Torah-God's instructions-Simchat Torah

Rejoicing over the Torah, God’s instructions, on Simchat Torah

The Books of the Torah

The Torah, in its strictest sense, includes the five books of Moses: Genesis (Bereisheet), Exodus (Shemot), Leviticus (Vayikra), Numbers (Bamidbar), and Deuteronomy (Devarim).

However, Yeshua (Jesus) and Paul both quoted from other books of the Bible, including the Psalms and the Prophets, and also called them Torah (law).

For instance, in John 10:34, Yeshua quotes Psalm 82:6 referring to it as the Torah.

“Yeshua answered them, Is it not written in your Law (Torah), I said, You are gods?”  (John 10:34)

In 1 Corinthians 14:21, Paul references the prophetic book of Isaiah, calling it the Law.

“In the Law (Torah) it is written: ‘With men of other tongues and other lips I will speak to this people….’”  (1 Corinthians 14:21; compare to Isaiah 28:11)

Torah-Simchat-Dancing-Singing

Dancing and singing with the Torah on Simchat Torah

Another word for Torah often used by Jewish people is the Tanakh, which is a Hebrew name for all the books of the Jewish Scriptures.

This word is actually an acronym (T-N-K) for Torah (Five Books of Moses), Nevi’im (Prophets) and Ketuvim (Writings – Psalms, Proverbs, etc).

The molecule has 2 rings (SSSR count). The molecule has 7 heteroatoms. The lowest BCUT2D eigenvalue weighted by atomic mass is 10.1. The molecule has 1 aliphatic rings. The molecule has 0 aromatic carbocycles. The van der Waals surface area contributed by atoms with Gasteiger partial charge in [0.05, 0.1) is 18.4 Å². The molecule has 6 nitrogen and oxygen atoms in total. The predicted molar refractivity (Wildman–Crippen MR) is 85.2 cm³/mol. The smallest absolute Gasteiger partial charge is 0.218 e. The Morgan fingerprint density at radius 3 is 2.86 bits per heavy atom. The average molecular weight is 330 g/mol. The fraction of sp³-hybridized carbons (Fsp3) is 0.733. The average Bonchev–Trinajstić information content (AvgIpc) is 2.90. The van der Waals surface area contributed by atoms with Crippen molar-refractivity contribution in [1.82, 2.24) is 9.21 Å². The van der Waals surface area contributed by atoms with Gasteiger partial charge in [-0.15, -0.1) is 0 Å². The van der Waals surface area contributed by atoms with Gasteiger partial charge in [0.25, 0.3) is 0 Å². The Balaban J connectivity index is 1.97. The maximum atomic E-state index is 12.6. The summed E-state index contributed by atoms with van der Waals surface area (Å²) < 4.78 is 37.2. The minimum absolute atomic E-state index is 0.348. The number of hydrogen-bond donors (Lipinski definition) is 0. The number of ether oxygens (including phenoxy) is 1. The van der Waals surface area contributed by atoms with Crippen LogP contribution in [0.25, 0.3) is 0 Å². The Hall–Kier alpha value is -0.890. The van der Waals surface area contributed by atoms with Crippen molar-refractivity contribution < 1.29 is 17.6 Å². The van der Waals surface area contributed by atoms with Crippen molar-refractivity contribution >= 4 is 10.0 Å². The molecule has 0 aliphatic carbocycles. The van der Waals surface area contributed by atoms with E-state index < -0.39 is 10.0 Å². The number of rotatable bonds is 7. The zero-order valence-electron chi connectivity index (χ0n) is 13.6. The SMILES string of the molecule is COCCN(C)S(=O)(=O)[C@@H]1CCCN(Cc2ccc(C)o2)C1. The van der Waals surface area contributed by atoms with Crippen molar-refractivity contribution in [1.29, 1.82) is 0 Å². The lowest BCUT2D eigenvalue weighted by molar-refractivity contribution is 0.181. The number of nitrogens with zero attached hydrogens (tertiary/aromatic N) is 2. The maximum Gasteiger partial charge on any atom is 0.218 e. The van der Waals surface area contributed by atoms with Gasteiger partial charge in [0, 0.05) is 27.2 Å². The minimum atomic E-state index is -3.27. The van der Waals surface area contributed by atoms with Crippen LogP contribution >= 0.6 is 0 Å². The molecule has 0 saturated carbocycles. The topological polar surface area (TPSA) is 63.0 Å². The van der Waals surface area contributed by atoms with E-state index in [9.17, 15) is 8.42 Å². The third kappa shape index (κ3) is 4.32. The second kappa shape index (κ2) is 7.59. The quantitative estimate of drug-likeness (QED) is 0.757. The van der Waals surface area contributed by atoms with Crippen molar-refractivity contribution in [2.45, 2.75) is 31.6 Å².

The word Torah comprises the first three letters of each of these words: T-N-K [Hebrew letters Tav, Nun, Kaf].

Orthodox Jews consider yet another compilation of writings as “Torah.”  This is the Talmud (Mishnah and Gemara) which are rabbinical interpretations and commentaries (oral Torah) of the written Torah.

They consider both to be the Torah because they believe that the “written Torah” cannot be rightly understood without the interpretation of the “oral Torah.”

Sadly enough, most Orthodox Jews consider the oral law of greater weight and authority than the written Torah, and many spend the majority of their time and study in these rabbinical teachings.

Yeshua Teaches in the Synagogue, James Tissot

Yeshua Teaches in the Synagogue, James Tissot

Yeshua Fulfilled the Torah

Because Yeshua is the Word (John 1:1), He is the ultimate fulfillment of the Torah (God’s moral guidelines for mankind to live in righteousness).

Some Believers in Yeshua think this means that the Torah is abolished.  But Yeshua clearly taught that He did not come to abolish the Torah:

“Don’t misunderstand why I have come.  I did not come to abolish the Torah of Moses or the writings of the prophets.  No, I came to fulfill their purpose.  I tell you the truth, until heaven and earth disappear, not even the smallest detail of God’s Torah will disappear until its purpose is fulfilled.

“So if you ignore the least commandment and teach others to do the same, you will be called the least in the Kingdom of Heaven.  But anyone who obeys God’s Torah and teaches them will be called great in the Kingdom of Heaven.”  (Matthew 5:17–19)

As the Jewish People diligently study the Scriptures in the Torah as well as the prophets and other writings, trying to fulfill them on their own, they miss the very essence of it that they so desperately seek to learn and obey.

Yeshua said, “You study the Scriptures diligently because you think that in them you have eternal life.  These are the very Scriptures that testify about me.”  (John 5:39)

It is time for the Jewish People to meet their Messiah.